The Farm

Finding land to start nangu has been quite an adventure. It brought us unexpected allies and surprises... and of course, the land of our dreams.

We are getting really close to buying land for Nangu’s pilot program. We began by considering all kinds of agricultural and logistical needs but never imagined that we would find sacred land with fantastic owners that would become our greatest allies.

Last year, we started the quest to find land that had been managed under conventional agriculture. We were looking for degraded soils due to decades of mono-crop farming and chemical use. Since this would be our first iteration we wanted a piece of land that was degraded but not entirely devastated. The Nangu model is quite a grand experiment already and we wanted the agricultural challenge to be somewhat moderate. We were looking for land with access to clean water, in a bioregion suitable for fruit trees and a vast diversity of crops. Relatively close to a mid-size city with good road access, reliable internet and electricity. After months of visiting several options, we got an email from one of our scouts, we immediately recognized that this was the land we were looking for. 227 hectares of land, crossed by 7 bodies of water, a hydroelectric plant, full of plains and soft hills. Located exactly in the bioregion we pref, next to a small rural village. For decades it has produced three main mono-crops: coffee, sugar cane and cow pastures. It was the land of our dreams.

Degraded land of sugar cane fields and cattle pastures contrasting with a forest in the background.

As we learned more, surprises kept coming. We met Aaron, the current farm manager, a strong and kind soul who was born next to the farm and had worked there most of his life. We learned that the farm was the pride and joy of a former agricultural minister. He came across it in the 40s when the Inter-American highway was under construction. He was appointed to feed the oxen that would carry construction materials in what used to be very remote farmland and jungle. He chose this farm because the grass was green even in the dry season. The minister, affectionately known as Yoyo spent most of the rest of his life in this land. He was known as the patron of small farmers. Famous for his genuine care for the underprivileged, humanity and ingenuity. He was a man ahead of his time and the farm is a testament to that. The hydroelectric plant was used to feed the coffee processing plant. Next to it, he built a one-of-a-kind vacuum boiler to efficiently reduce cane juice into whole sugar. He introduced the farming practices that were the spearhead of innovation at his time. Sadly, this meant the introduction of the “Green Revolution”, in other words, heavy plowing, agrochemicals, mono-crops and mechanized farming. I can see how this was done with the best of intentions and full of unintended consequences. In his final years, he started introducing intercropping, agroforestry and sustainable practices, sadly this only happened in some tiny areas of the farm. The vast majority remains as extensive mono-crops.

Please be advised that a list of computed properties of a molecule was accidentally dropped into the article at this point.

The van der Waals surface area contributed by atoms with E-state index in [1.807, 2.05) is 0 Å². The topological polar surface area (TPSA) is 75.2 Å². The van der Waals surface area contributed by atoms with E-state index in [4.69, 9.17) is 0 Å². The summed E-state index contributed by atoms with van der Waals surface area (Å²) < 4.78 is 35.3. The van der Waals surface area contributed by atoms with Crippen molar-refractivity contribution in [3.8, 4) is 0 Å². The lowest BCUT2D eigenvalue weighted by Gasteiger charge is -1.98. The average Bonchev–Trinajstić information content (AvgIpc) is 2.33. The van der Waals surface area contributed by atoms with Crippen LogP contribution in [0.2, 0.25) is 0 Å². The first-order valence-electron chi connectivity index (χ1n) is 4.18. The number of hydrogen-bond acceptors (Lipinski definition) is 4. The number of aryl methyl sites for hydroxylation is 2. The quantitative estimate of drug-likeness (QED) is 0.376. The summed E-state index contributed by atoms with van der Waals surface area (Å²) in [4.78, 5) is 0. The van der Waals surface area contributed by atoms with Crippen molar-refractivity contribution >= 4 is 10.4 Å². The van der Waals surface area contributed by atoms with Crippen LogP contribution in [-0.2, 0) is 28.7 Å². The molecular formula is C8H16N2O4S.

Some areas remain as a forest to protect the river. You can see the contrast with the degradation of the cattle pastures.
Some areas remain as a forest to protect the river. You can see the contrast with the degradation of the cattle pastures. 

In 2009 Yoyo passed away, leaving behind a great legacy and a great farm. Conscious that his spirit was all about farming innovation, support of small farmers and food security, the family felt compelled by Nangu’s vision. They became fantastic allies in our journey and agreed to sell the land progressively to make the economic burden manageable for Nangu. We will start by buying a 15 ha plot where the first two years of operations will take place. Nine families will begin a 3-year learning journey to plant and establish a productive food forest.

Walking through the farm we learned that it is home to two “sacred stones”. Big boulders with ancient indigenous carvings in them. We heard the stories of how decades ago burial sites were found and looted. Impressed by these boulders and the story of burials we realize that we are stepping into sacred land. We sincerely believe that bringing back balance to the ecosystem, treating the land and the plants with respect, and bringing opportunities to the local community will be a great way to honor the sacredness of this land. Tragically, the indigenous population of this place was displaced a long time ago. Nevertheless, we will make sure to invite indigenous leaders to ask permission to do our work in harmony with nature, the local community, and the spirits of the land.